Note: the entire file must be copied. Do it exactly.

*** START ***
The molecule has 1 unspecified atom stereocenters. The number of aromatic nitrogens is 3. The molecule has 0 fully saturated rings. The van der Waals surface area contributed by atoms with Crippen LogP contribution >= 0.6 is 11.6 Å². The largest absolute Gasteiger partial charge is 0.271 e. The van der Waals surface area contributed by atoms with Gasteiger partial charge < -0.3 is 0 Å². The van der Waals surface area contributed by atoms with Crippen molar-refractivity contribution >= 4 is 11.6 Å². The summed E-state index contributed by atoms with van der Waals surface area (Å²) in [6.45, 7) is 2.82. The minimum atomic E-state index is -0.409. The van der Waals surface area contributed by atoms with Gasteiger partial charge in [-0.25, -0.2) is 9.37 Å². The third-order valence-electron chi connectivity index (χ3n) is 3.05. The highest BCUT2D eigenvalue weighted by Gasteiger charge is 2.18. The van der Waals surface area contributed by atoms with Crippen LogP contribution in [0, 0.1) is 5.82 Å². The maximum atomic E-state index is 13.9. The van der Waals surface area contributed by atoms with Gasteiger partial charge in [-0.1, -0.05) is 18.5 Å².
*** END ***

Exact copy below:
The molecule has 1 unspecified atom stereocenters. The number of aromatic nitrogens is 3. The molecule has 0 fully saturated rings. The van der Waals surface area contributed by atoms with Crippen LogP contribution >= 0.6 is 11.6 Å². The largest absolute Gasteiger partial charge is 0.271 e. The van der Waals surface area contributed by atoms with Gasteiger partial charge < -0.3 is 0 Å². The van der Waals surface area contributed by atoms with Crippen molar-refractivity contribution >= 4 is 11.6 Å². The summed E-state index contributed by atoms with van der Waals surface area (Å²) in [6.45, 7) is 2.82. The minimum atomic E-state index is -0.409. The van der Waals surface area contributed by atoms with Gasteiger partial charge in [-0.25, -0.2) is 9.37 Å². The third-order valence-electron chi connectivity index (χ3n) is 3.05. The highest BCUT2D eigenvalue weighted by Gasteiger charge is 2.18. The van der Waals surface area contributed by atoms with Crippen LogP contribution in [0, 0.1) is 5.82 Å². The maximum atomic E-state index is 13.9. The van der Waals surface area contributed by atoms with Gasteiger partial charge in [-0.1, -0.05) is 18.5 Å².